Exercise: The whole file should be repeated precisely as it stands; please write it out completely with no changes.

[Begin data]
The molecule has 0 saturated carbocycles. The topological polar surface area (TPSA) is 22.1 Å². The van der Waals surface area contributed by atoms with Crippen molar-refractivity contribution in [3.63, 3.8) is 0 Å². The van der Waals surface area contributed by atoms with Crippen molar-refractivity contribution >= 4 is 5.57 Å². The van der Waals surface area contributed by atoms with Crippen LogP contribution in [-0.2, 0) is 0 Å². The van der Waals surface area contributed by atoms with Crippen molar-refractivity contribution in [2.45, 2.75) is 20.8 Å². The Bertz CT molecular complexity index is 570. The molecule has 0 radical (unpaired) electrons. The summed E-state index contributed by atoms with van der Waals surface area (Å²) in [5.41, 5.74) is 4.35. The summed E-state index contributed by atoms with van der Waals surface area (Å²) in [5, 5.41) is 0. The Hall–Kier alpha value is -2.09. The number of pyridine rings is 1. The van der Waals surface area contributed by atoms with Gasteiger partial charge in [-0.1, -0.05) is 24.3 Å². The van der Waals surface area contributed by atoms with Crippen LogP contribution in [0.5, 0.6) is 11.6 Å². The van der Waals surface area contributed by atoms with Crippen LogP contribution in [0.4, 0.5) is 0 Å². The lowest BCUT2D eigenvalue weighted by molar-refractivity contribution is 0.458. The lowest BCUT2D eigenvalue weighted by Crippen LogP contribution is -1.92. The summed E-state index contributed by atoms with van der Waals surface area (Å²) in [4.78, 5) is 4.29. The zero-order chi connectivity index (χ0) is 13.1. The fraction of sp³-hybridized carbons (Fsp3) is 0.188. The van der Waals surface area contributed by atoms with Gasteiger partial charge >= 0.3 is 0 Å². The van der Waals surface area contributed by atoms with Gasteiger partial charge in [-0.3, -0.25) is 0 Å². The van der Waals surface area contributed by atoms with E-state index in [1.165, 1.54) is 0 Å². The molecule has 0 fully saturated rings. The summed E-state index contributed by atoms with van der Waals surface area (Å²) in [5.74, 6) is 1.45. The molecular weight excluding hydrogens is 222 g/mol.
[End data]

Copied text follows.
The molecule has 0 saturated carbocycles. The topological polar surface area (TPSA) is 22.1 Å². The van der Waals surface area contributed by atoms with Crippen molar-refractivity contribution in [3.63, 3.8) is 0 Å². The van der Waals surface area contributed by atoms with Crippen molar-refractivity contribution >= 4 is 5.57 Å². The van der Waals surface area contributed by atoms with Crippen LogP contribution in [-0.2, 0) is 0 Å². The van der Waals surface area contributed by atoms with Crippen molar-refractivity contribution in [2.45, 2.75) is 20.8 Å². The Bertz CT molecular complexity index is 570. The molecule has 0 radical (unpaired) electrons. The summed E-state index contributed by atoms with van der Waals surface area (Å²) in [5.41, 5.74) is 4.35. The summed E-state index contributed by atoms with van der Waals surface area (Å²) in [5, 5.41) is 0. The Hall–Kier alpha value is -2.09. The number of pyridine rings is 1. The van der Waals surface area contributed by atoms with Gasteiger partial charge in [-0.1, -0.05) is 24.3 Å². The van der Waals surface area contributed by atoms with Crippen LogP contribution in [0.5, 0.6) is 11.6 Å². The van der Waals surface area contributed by atoms with Crippen LogP contribution in [0.4, 0.5) is 0 Å². The lowest BCUT2D eigenvalue weighted by molar-refractivity contribution is 0.458. The lowest BCUT2D eigenvalue weighted by Crippen LogP contribution is -1.92. The summed E-state index contributed by atoms with van der Waals surface area (Å²) in [4.78, 5) is 4.29. The zero-order chi connectivity index (χ0) is 13.1. The fraction of sp³-hybridized carbons (Fsp3) is 0.188. The van der Waals surface area contributed by atoms with Gasteiger partial charge >= 0.3 is 0 Å². The van der Waals surface area contributed by atoms with Gasteiger partial charge in [-0.3, -0.25) is 0 Å². The van der Waals surface area contributed by atoms with E-state index in [1.165, 1.54) is 0 Å². The molecule has 0 fully saturated rings. The summed E-state index contributed by atoms with van der Waals surface area (Å²) in [5.74, 6) is 1.45. The molecular weight excluding hydrogens is 222 g/mol.